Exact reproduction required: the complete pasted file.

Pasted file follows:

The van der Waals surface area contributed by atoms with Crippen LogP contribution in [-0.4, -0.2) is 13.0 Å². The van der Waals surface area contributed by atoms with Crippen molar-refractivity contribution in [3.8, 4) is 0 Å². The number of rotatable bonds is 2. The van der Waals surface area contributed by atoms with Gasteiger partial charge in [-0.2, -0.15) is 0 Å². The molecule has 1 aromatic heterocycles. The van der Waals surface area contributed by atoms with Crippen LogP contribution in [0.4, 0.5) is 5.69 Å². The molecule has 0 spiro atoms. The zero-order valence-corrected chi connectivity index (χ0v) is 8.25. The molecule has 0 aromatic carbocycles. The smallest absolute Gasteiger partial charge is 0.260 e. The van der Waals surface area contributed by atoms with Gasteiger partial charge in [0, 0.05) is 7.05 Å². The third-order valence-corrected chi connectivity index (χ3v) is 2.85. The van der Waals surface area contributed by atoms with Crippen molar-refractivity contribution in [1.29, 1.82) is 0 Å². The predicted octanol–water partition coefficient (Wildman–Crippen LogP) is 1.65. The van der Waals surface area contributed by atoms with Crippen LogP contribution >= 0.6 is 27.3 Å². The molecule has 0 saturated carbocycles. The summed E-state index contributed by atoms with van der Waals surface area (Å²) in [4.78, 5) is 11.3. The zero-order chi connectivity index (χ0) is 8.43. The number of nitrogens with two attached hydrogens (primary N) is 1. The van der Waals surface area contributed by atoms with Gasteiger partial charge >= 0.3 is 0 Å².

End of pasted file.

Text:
The van der Waals surface area contributed by atoms with Crippen LogP contribution in [-0.4, -0.2) is 13.0 Å². The van der Waals surface area contributed by atoms with Crippen molar-refractivity contribution in [3.8, 4) is 0 Å². The number of rotatable bonds is 2. The van der Waals surface area contributed by atoms with Gasteiger partial charge in [-0.2, -0.15) is 0 Å². The molecule has 1 aromatic heterocycles. The van der Waals surface area contributed by atoms with Crippen LogP contribution in [0.4, 0.5) is 5.69 Å². The molecule has 0 spiro atoms. The zero-order valence-corrected chi connectivity index (χ0v) is 8.25. The molecule has 0 aromatic carbocycles. The smallest absolute Gasteiger partial charge is 0.260 e. The van der Waals surface area contributed by atoms with Gasteiger partial charge in [0, 0.05) is 7.05 Å². The third-order valence-corrected chi connectivity index (χ3v) is 2.85. The van der Waals surface area contributed by atoms with Crippen molar-refractivity contribution in [1.29, 1.82) is 0 Å². The predicted octanol–water partition coefficient (Wildman–Crippen LogP) is 1.65. The van der Waals surface area contributed by atoms with Crippen LogP contribution >= 0.6 is 27.3 Å². The molecule has 0 saturated carbocycles. The summed E-state index contributed by atoms with van der Waals surface area (Å²) in [4.78, 5) is 11.3. The zero-order chi connectivity index (χ0) is 8.43. The number of nitrogens with two attached hydrogens (primary N) is 1. The van der Waals surface area contributed by atoms with Gasteiger partial charge >= 0.3 is 0 Å².